Social media for business has been a long journey of unknowns and the way it is used continues to change rapidly. Finding a way to take personal social channels and turn them into a business asset has become quite the challenge. Are you posting too much? Not enough? Taking the best selfie for your profile? Posting at the right time? Are you providing the right amount of links per post? Should it be two links? One link? No links? It can all get very overwhelming! Let’s keep it simple and start with some basics: how you can use your social media presence to benefit your search engine optimization (SEO).
1. Profile Description
When you first set up your profile on any social network (Facebook, Twitter, etc.), there will be a place to provide a description. While each social network has different requirements and different limits on the number of characters, it is important to take this section seriously, even if it doesn’t seem like an especially important place to put much thought into. Just write a quick recap of what the company is all about, right? But don’t sell it short; this is a great opportunity to quickly describe what services your company provides. The more clear and concise you keep this section the better. This will make it easy not only for people who may find you on this channel to understand what value your company can provide, but also for search engines. People like clarity and so do search engine algorithms; finally something everyone can agree on.
2. Company Information
Provide as much information about your company as possible, even if you think the information is irrelevant. For example, at Diagram, our location usually doesn’t affect our business. After all, we work with clients all over the country, but if a social media profile is asking for it, we include our address. This makes our profile more complete and can help us to be included within local searches. This is particularly true when users are searching on mobile devices, which is becoming more and more popular. The same guidelines pertain to information such as phone number, business hours, and all the other basic questions. A good rule of thumb for basic information on social media is “the more the merrier.” Make it easy for search engines to learn as much as possible about your business. Even more important, your human visitors will be able to find this information no matter where they find you first. (Don’t forget to update all of these if any information changes, ASAP! Finding the wrong contact information for a business can often lead visitors to give up on reaching out to you.)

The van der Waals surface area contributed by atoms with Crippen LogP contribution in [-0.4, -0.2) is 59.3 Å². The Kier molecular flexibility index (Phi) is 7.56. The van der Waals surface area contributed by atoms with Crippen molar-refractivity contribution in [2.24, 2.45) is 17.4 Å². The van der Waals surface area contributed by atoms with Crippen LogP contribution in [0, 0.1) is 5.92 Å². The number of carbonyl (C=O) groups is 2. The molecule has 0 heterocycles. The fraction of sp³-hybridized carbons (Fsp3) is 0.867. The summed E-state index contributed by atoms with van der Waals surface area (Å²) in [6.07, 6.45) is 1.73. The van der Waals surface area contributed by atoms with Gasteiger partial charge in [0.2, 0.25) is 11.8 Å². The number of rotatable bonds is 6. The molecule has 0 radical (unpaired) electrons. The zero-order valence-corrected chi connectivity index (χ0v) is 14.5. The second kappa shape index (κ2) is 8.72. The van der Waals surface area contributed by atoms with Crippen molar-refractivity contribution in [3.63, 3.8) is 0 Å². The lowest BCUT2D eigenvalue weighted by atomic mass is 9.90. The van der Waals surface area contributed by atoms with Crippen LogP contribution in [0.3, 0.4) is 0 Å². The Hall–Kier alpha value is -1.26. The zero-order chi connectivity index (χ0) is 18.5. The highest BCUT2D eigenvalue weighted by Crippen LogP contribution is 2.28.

3. Cater your messages to each platform
When you are updating several social media platforms at once, it is very important to remember that the users on each platform are there for different reasons. Your message must be catered to the social media platform in order to cater to your audience. Users on Twitter are typically looking for short bits of information and a link to read on if necessary whereas someone on Facebook is looking for more personal information and a great image to go along with it. Even further, LinkedIn is filled with business professionals and those aspiring to become such, so its users are interested in links and articles related to their field of work. Every social platform is different, from the character limits to the image dimensions, so make sure you are catering to these requirements as well as user preference in messaging. Google has made improvements to their rankings based on the value of content on your website. And while they don’t track the value of your tweets or Facebook messages, this is still a good habit to get into. Catering the messages to the audience on that platform can help your engagement and thus awareness based on the specific platforms algorithms. This, again, may not affect your SEO ranking directly, but there is nothing to say that those who have a greater engagement rate or higher following on social media will not get recognition for this from search engines in the future. This also helps to remind us the whole point is to provide value for your audience; SEO is just a factor in this goal.
4. Personalized search
When someone is searching in Google and logged into their social media profiles (Google+, for example), and you are connected with them on one of those platforms, you will have a higher possibility of coming up in their search if your business is relevant to what they are searching for. Again, this means that clearly defining what you do on your social media profile is essential for search engines to make this correlation.
5. Social sharing’s affect on SEO
Links that are shared highly on social media can be seen by search engines as higher quality content, and this may lead search engines to be more likely to include your content that has been shared a lot in someone’s search results. The following graph represents Rank Correlation in 2013 for Google USA. This may have changed by now, seeing that SEO is always evolving. Regardless, the orange bars represent social factors that affect your ranking in Google. Although social is just one part of SEO ranking and not directly correlated in some search engines, it can amount to a boost in rankings when done right.
These are some the places I suggest you start to optimize your social media channels for SEO. Keep in mind that SEO ranking takes into consideration numerous variables, so simply making the preceding changes may not change your website traffic dramatically, and the benefits may not be seen right away. SEO is a complicated beast; are you having trouble keeping up with it? Do you have more questions on improving your SEO rank? Leave us a comment or contact us and we can help answer your SEO questions.
Image Credit: Search Metrics